On a mild Monday in late February, Norah Chaloner and her family drove out to the former Guelph Correctional Centre to go for a hike. Leaving their car on York Road, they walked through the main gate, past the gatehouse, and around what was once the superintendent's house at the top of the hill, stopping every so often to pet a dog or take a picture. Before coming back down past Clythe Creek and the frozen ponds where families ice-fished in lawn chairs, they passed the old prison. The scales of justice are etched in the stone above the door of the administration building. "That's a great metaphor for what we want to do," says Chaloner, community liaison for Yorklands Green Hub, a non-profit group with big plans for the disused site, "to get back into balance with nature."
After 90 years in operation, the correctional centre — where inmates learned farming, dry cleaning, metalworking, and other trades — was closed in 2001, and Infrastructure Ontario has recently divided the 263-acre property into four parcels of land, intending to sell. Yorklands Green Hub hopes to buy 70-acre Parcel 2, to create a facility devoted to urban agriculture, wetland protection, and renewable energy — the science centre envisioned when the organization was established in 2013.
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It would be a place for workshops and exhibits on water conservation and carbon neutrality, and for businesses to display new green technologies. "Our citizen's group has got a good plan together," Chaloner says. "We've got a lot of people involved, and we're ready to start our fundraising campaign this year." But despite its preparedness, and general growing enthusiasm for its idea, Yorklands Green Hub must still overcome some remaining obstacles.
Chaloner says 58 organization have endorsed the project, including the Waterloo-Wellington Wildflower Society, the University of Guelph's G360 Centre for Applied Groundwater Research, and the First Unitarian Congregation of Toronto. "We've already had schoolteachers from Brantford say, 'We'd like to bring two school buses up, grades 9 to 11. Can we do that the third week of April?'" she says. "We say, 'Hold it — we don't even have the property yet!'"
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Securing the land could prove a challenge. Along with the municipal and federal governments, school boards, and other eligible non-profit corporations, Yorklands Green Hub will have an opportunity to buy the parcel before it appears on the open market, but the province has yet to name its price, which makes raising money more difficult. Still, Chaloner is confident the group will be able to collect $1 million, its initial goal. "It's up to us to go out and gather pledges now for the vision that we have and see if there's enough community support," she says. "I can't imagine that there isn't."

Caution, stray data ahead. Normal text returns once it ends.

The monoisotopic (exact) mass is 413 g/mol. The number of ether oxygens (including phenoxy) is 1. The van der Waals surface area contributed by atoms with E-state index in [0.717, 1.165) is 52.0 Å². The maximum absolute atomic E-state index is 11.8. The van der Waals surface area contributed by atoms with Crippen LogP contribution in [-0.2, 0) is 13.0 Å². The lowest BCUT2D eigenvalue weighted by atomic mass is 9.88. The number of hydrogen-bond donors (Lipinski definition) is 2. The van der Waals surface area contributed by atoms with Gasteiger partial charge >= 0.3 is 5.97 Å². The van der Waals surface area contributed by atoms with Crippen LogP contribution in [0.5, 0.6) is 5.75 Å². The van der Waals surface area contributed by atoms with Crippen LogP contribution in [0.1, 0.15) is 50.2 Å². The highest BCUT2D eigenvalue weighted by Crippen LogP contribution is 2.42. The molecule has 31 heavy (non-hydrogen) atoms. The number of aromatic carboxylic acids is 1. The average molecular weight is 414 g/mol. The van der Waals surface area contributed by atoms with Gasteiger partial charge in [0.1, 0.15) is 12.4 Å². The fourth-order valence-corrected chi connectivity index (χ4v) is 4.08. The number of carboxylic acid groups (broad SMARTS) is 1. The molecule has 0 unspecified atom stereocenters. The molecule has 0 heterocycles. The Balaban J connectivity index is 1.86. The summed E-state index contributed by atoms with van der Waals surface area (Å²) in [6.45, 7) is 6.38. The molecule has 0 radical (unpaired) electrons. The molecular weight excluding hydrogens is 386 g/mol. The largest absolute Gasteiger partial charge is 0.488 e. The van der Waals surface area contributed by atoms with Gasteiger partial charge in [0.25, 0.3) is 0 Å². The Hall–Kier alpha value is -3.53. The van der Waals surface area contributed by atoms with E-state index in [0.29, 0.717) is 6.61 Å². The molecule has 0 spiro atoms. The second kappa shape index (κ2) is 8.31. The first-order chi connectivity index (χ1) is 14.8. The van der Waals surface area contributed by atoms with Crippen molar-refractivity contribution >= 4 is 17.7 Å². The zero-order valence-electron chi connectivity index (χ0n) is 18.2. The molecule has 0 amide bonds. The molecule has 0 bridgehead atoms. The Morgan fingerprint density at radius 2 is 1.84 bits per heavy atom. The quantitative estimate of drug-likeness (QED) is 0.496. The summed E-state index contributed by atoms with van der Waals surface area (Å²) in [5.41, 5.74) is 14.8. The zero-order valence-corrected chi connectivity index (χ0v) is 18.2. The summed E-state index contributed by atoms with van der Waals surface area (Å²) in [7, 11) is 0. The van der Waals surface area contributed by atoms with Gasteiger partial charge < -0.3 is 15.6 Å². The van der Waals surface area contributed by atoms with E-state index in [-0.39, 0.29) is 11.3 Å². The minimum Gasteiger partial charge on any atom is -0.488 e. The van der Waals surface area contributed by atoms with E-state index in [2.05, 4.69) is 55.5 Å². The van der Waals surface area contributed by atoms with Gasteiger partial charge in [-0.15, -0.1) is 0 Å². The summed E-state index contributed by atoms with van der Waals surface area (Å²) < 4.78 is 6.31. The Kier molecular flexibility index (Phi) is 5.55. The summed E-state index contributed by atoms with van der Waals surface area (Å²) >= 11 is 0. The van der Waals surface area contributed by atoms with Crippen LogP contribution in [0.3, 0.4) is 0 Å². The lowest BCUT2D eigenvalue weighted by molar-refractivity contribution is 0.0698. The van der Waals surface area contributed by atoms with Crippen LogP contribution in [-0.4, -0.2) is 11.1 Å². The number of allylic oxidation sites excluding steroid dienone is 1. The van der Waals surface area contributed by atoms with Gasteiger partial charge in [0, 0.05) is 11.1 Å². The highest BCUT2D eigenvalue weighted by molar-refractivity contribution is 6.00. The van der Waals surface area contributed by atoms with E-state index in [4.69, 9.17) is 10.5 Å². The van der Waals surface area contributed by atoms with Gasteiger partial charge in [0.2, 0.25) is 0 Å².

James Gordon, city councillor for Guelph's Ward 2, is in favour of the project and says he doesn't know of any opposition among his colleagues — but the subject has yet to be officially discussed. "I think that council is well aware of it," he says, "but there hasn't actually been a proposal brought directly to us by Green Hub." He's concerned that unless the city prioritizes the initiative in advance of the sale of the land, there could be delays at the municipal level. Meanwhile, the city's own plan for the Guelph Innovation District — an extensive mixed-use development to be built, in part, on another parcel of the prison site — has recently been pushed to the back burner.
Gordon grew up in Guelph, and in the late ’60s and early ’70s he passed the correctional centre grounds every day on his way to high school. "It's quite lovely there," he says. "It's right at the edge of town. One of the tasks they gave to the prisoners was landscaping, so there are lots of old stone walls, and little bridges that go over the creeks. And there's two large ponds that generations of Guelphites have gone fishing in. It's the only place left within the city limits where you feel that you're in a rural environment."
The members of Yorklands Green Hub aim to preserve that feeling in perpetuity; they've connected with the Ontario Land Trust Alliance so that they’re ready to establish a public trust if and when they buy Parcel 2. Chaloner sees the site becoming a regional destination, attracting people from nearby Kitchener-Waterloo and Cambridge — municipalities that, like Guelph, are becoming more densely populated, rely on aquifer water, and are running out of rural spaces.
"We have a science centre in Sudbury for forestry and mining, and we have a science centre in Toronto that explains our place in the solar system, and they're both good," she says. "But we don't have a science centre for the 21st century. Families need to know what they can do on their own properties and in their own homes to live a little lighter on the land."
Daniel Sellers works as a journalist and lives in Toronto.
Photo courtesy of Lesley Wilson and licensed for commercial use under a Creative Commons licence. (See the uncropped version.)
Ontario Hubs are made possible by the Barry and Laurie Green Family Charitable Trust & Goldie Feldman.